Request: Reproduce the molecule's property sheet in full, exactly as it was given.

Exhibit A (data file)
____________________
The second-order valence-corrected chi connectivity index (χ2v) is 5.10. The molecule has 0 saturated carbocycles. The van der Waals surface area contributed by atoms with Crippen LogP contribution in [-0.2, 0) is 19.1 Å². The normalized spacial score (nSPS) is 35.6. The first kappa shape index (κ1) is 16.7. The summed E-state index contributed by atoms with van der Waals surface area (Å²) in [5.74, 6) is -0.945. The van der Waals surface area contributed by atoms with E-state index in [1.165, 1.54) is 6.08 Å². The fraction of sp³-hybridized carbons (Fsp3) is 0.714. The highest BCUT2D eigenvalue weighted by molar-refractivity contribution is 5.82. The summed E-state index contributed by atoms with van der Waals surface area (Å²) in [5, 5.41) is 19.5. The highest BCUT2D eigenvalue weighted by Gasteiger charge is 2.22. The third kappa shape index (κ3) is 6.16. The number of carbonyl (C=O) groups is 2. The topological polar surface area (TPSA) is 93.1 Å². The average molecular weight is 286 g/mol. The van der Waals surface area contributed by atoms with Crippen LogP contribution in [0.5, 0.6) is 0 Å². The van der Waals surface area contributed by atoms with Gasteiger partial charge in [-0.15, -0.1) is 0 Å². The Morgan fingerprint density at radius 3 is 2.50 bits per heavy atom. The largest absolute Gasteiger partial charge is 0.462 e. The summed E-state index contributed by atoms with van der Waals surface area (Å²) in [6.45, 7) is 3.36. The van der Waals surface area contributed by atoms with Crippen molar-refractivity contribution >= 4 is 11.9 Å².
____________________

The second-order valence-corrected chi connectivity index (χ2v) is 5.10. The molecule has 0 saturated carbocycles. The van der Waals surface area contributed by atoms with Crippen LogP contribution in [-0.2, 0) is 19.1 Å². The normalized spacial score (nSPS) is 35.6. The first kappa shape index (κ1) is 16.7. The summed E-state index contributed by atoms with van der Waals surface area (Å²) in [5.74, 6) is -0.945. The van der Waals surface area contributed by atoms with E-state index in [1.165, 1.54) is 6.08 Å². The fraction of sp³-hybridized carbons (Fsp3) is 0.714. The highest BCUT2D eigenvalue weighted by molar-refractivity contribution is 5.82. The summed E-state index contributed by atoms with van der Waals surface area (Å²) in [5, 5.41) is 19.5. The highest BCUT2D eigenvalue weighted by Gasteiger charge is 2.22. The third kappa shape index (κ3) is 6.16. The number of carbonyl (C=O) groups is 2. The topological polar surface area (TPSA) is 93.1 Å². The average molecular weight is 286 g/mol. The van der Waals surface area contributed by atoms with Crippen LogP contribution in [0.5, 0.6) is 0 Å². The van der Waals surface area contributed by atoms with Gasteiger partial charge in [-0.15, -0.1) is 0 Å². The Morgan fingerprint density at radius 3 is 2.50 bits per heavy atom. The largest absolute Gasteiger partial charge is 0.462 e. The summed E-state index contributed by atoms with van der Waals surface area (Å²) in [6.45, 7) is 3.36. The van der Waals surface area contributed by atoms with Crippen molar-refractivity contribution >= 4 is 11.9 Å².